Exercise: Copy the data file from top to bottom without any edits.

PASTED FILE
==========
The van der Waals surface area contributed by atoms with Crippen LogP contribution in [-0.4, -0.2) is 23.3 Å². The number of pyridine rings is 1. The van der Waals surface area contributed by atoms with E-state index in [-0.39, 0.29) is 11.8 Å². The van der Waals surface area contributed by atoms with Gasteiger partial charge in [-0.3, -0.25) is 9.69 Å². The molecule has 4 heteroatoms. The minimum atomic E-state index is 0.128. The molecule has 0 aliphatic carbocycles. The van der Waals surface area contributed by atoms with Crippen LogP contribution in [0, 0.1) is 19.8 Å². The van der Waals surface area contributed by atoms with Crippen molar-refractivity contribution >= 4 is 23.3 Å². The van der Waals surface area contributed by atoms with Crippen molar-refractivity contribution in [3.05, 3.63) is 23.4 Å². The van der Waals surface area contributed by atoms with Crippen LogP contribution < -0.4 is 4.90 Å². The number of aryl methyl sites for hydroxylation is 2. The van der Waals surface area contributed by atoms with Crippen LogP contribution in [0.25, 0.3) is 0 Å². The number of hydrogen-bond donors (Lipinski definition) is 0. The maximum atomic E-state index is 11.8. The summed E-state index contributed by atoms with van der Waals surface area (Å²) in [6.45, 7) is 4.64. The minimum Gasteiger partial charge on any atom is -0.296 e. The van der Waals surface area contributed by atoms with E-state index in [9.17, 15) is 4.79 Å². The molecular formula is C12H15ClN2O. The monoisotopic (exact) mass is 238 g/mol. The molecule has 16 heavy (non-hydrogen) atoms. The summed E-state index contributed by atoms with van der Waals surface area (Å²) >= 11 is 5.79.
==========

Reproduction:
The van der Waals surface area contributed by atoms with Crippen LogP contribution in [-0.4, -0.2) is 23.3 Å². The number of pyridine rings is 1. The van der Waals surface area contributed by atoms with E-state index in [-0.39, 0.29) is 11.8 Å². The van der Waals surface area contributed by atoms with Gasteiger partial charge in [-0.3, -0.25) is 9.69 Å². The molecule has 4 heteroatoms. The minimum atomic E-state index is 0.128. The molecule has 0 aliphatic carbocycles. The van der Waals surface area contributed by atoms with Crippen LogP contribution in [0, 0.1) is 19.8 Å². The van der Waals surface area contributed by atoms with Crippen molar-refractivity contribution >= 4 is 23.3 Å². The van der Waals surface area contributed by atoms with Crippen molar-refractivity contribution in [3.05, 3.63) is 23.4 Å². The van der Waals surface area contributed by atoms with Crippen LogP contribution < -0.4 is 4.90 Å². The number of aryl methyl sites for hydroxylation is 2. The van der Waals surface area contributed by atoms with Crippen LogP contribution in [0.25, 0.3) is 0 Å². The number of hydrogen-bond donors (Lipinski definition) is 0. The maximum atomic E-state index is 11.8. The summed E-state index contributed by atoms with van der Waals surface area (Å²) in [6.45, 7) is 4.64. The minimum Gasteiger partial charge on any atom is -0.296 e. The van der Waals surface area contributed by atoms with E-state index in [9.17, 15) is 4.79 Å². The molecular formula is C12H15ClN2O. The monoisotopic (exact) mass is 238 g/mol. The molecule has 16 heavy (non-hydrogen) atoms. The summed E-state index contributed by atoms with van der Waals surface area (Å²) >= 11 is 5.79.